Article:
Chinese money trees

If the President thought money hung from trees in China, he must be regretting his recent wastefulness – 30 of his own cows slaughtered to feed delegates at the Zanu (PF) youth congress, another 20 head of cattle butchered to feed the women’s congress, courtesy of Emmerson Mnangagwa and a lorry-load of grain from Joice Mujuru for the same event.

China had previously refused to fund ZimAsset and after several visits to Beijing. Finance minister Patrick Chinamasa had been denied even a mouldy crust of bread – the standard donation given to a pesky beggar. Hoping to impress China, Mugabe badmouthed the West and went into outbursts about arresting corrupt government ministers – something he has failed to do since way back when Kumbirai Kangai looted GMB.

“Corruption, corruption is part of us to make a choice between right and wrong. What is the right thing for us to do? The ethics of our actions. First, your society must be well-schooled on what is right and what is wrong… if you detect people who have committed theft, who have defrauded an organisation or company, they must be punished by being sent to prison. We send them to prison. And those in the leadership must lead by example,” he pontificated.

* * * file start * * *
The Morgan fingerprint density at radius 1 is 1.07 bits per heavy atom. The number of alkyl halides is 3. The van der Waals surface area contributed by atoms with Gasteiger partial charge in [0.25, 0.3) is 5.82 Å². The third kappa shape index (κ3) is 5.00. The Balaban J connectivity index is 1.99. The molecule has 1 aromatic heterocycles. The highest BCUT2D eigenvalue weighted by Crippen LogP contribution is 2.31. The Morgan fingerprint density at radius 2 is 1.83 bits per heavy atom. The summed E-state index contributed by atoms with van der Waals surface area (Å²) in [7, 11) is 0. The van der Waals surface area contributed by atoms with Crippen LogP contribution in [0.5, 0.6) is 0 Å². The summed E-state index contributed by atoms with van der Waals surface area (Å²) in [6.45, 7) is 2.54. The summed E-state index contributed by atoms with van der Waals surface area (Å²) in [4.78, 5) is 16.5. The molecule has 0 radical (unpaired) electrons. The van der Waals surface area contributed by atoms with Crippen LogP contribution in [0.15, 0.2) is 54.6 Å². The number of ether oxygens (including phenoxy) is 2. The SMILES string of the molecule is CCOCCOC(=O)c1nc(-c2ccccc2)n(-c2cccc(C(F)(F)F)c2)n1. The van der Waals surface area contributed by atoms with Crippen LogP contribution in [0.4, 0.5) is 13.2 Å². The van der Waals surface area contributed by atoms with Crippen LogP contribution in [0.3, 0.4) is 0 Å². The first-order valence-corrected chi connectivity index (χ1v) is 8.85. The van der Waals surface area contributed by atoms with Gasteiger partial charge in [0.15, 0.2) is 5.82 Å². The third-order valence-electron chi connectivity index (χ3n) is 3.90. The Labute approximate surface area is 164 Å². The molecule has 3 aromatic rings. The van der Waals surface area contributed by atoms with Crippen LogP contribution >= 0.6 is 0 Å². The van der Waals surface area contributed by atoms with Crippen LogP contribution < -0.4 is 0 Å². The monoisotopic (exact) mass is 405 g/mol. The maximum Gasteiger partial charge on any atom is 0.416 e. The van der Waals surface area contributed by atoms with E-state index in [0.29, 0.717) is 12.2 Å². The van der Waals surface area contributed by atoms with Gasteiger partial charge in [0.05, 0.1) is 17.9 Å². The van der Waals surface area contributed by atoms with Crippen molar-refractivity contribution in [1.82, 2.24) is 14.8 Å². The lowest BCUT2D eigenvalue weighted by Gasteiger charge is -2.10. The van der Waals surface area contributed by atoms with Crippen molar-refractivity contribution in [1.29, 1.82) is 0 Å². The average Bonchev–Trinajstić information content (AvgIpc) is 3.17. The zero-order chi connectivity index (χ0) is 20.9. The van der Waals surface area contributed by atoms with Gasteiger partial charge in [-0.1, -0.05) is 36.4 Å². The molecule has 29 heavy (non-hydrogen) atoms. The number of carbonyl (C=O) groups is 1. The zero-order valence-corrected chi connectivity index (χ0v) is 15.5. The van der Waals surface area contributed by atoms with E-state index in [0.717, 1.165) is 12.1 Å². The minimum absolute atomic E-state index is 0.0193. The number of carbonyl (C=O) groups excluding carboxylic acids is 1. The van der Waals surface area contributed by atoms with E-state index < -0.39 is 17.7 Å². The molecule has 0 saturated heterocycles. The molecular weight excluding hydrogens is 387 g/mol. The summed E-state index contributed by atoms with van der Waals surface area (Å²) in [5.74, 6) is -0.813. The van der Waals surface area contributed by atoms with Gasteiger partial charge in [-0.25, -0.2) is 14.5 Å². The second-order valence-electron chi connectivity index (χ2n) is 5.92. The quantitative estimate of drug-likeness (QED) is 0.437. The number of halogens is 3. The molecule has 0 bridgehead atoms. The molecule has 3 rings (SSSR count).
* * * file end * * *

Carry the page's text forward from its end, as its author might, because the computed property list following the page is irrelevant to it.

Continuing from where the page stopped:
What a strange utterance by Mugabe. Exactly a year ago, he threatened to deal with Goodwills Masimirembwa for allegedly swindling $6M from a foreign investor. Mugabe later appointed the same Masimirembwa to head the CMED. What is worse, Frederick Shava, Zimbabwe’s envoy to China, welcomed Mugabe to Beijing. Shava was fingered in the Willowvale scandal of the 1980s – when he was convicted of perjury during the Sandura Commission and given a prison sentence, Mugabe saved him with an emergency presidential pardon.

Today he is the country’s chief representative in China. Mugabe’s speech was all for the benefit of the Chinese. He allowed corruption to fester for so long that if he were to arrest shady ministers he might be left without a cabinet.

Mugabe was under the illusion that China would render financial assistance, with no questions asked. “Whereas Europe and America, when they give little funding assistance to countries they always attach conditions,” he said.

Western donors often demand improvement of human rights as a precondition for financial assistance. But even China has its own preconditions. Sources close to finance minister Chinamasa say that on one of his many fruitless visits to the East, China wanted bankable business proposals, rather than a mere policy pronouncement, ZimAsset.

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